By MARSHA MERCER
On the surface, Democrats’ projected control of the Senate, as well as the House and the White House, seem like manna for President-elect Joe Biden and Democrats hungry for change.
Republican Mitch McConnell, who as Senate majority leader routinely dashed Democrats’ dreams, is headed for minority status, while Democrat Chuck Schumer, who has spent 22 years in the Senate imagining this moment, is on his way to becoming majority leader.
“Senate Democrats know America is hurting – help is on the way,” Schumer said in a statement.
Nancy Pelosi, newly re-elected as House speaker, set as a top agenda item for her majority an update of the Voting Rights Act with a bill named for the late congressman and civil rights icon John Lewis. McConnell and the Republican Senate never let the bill see the light of day.
But don’t bet your $2,000 stimulus check on the 117th Congress taking wide-ranging action to solve many of the nation’s problems.
Yes, the third round of stimulus checks – for $2,000 each -- is a good bet, if Democrats Jon Ossoff and the Rev. Raphael Warnock, who have been projected victors in the Georgia runoff elections, win in the final vote tallies.
It will be the first time in six years Democrats hold a majority in the Senate, with Kamala Harris as vice president casting tie-breaking votes. Democrats will run the committees and decide which legislation and nominations reach the floor.
Democrats and some Republicans may agree on the need for other COVID-19 relief, to beef up the fight against the pandemic and speed vaccine distribution.
Even with the Democratic trifecta, though, we’re unlikely to see a return to the Great Society years of Lyndon Johnson, with sweeping legislative accomplishments that reshape America.
Instead, the 50-50 split in the Senate likely will deliver more conflict and gridlock for the next two years, as any disgruntled senator or group of House members can bring floor action to a screeching halt.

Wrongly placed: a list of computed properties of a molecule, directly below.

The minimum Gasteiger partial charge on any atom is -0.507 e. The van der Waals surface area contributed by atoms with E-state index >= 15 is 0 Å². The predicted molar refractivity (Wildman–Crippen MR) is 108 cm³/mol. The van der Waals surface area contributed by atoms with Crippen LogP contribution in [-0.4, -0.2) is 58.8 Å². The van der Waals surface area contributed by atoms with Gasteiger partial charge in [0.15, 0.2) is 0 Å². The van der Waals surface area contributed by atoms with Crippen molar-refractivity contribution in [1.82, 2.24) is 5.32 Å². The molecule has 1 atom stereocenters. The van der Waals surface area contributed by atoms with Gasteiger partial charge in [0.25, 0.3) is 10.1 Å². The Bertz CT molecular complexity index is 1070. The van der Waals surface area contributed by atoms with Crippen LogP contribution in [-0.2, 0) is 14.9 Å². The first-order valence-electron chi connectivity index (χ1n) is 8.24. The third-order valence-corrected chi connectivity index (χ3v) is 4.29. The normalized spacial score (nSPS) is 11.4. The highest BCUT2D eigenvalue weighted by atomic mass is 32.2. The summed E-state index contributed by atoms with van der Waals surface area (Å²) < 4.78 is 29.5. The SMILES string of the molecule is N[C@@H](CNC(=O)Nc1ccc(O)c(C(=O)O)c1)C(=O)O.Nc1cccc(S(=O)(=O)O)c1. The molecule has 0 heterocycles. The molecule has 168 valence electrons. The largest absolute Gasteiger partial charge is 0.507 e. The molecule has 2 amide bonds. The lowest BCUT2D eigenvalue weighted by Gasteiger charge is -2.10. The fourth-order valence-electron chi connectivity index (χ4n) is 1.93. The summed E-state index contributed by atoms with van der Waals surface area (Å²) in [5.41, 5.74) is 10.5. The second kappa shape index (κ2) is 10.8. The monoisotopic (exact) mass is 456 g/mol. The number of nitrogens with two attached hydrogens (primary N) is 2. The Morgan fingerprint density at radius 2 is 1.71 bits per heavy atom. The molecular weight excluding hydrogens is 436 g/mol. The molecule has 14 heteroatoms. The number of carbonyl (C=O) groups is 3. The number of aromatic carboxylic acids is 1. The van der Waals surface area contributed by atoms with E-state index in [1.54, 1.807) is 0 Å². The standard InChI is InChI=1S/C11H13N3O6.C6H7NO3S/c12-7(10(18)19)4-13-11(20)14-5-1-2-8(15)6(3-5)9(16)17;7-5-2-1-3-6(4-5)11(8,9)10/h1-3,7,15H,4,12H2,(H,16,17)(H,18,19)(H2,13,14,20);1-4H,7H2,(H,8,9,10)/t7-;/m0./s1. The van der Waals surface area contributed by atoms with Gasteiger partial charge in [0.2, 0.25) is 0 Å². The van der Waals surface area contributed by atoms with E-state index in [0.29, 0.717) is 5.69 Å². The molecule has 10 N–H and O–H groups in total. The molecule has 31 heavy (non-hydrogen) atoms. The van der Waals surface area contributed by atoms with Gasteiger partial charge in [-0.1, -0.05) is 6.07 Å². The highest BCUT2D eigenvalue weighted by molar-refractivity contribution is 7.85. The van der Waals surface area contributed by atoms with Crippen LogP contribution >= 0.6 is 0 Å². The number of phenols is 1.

Biden still insists he wants to work with Republicans and Democrats at every level of government “to get big things done for our nation.” As a former senator, he believes he can work with the GOP to achieve the big things, but such razor-thin majorities as Democrats hold in both houses rarely accomplish much.
Maybe Congress can follow the example of the last time there was a 50-50 tie in the Senate. That was after another contentious election – in 2000, which was decided by the Supreme Court.
Democratic and Republican leaders negotiated a power-sharing agreement that lasted a few months, until one senator -- James Jeffords of Vermont -- switched from being a Republican to an independent and caucused with the Democrats.
In the House this time around, progressives have big ideas but lack the numbers to pass them alone. They will need help from centrist Democrats, the few who remain. Archconservative Republicans in the Freedom Caucus will dig in their heels, unwilling to compromise, if history is a guide.
Biden is already getting some pushback from his own party. Progressives lobbied him to name a woman or a person of color as attorney general and are disappointed in his choice of Judge Merrick Garland of the U.S. Court of Appeals for the District of Columbia, who is white and is seen as an apolitical moderate.
And don’t forget: Both parties have their eyes on the 2022 congressional elections. The party in power typically loses seats in the midterms, and House Democrats have just 222 seats at the moment, four more than a majority, so they are vulnerable.
Crucial Senate races include one in Georgia, where Warnock, filling an unexpired term, will seek his first full term as well as in the battleground states of North Carolina, Pennsylvania and Wisconsin.
Our nation needs to unite, but as we saw with the riots at the Capitol this week, aided and abetted by the president, we sadly have a long way to go.
The next two years will be critical for Biden to prove he and the Democrats are not only in charge but also in control.
©2021 Marsha Mercer. All rights reserved.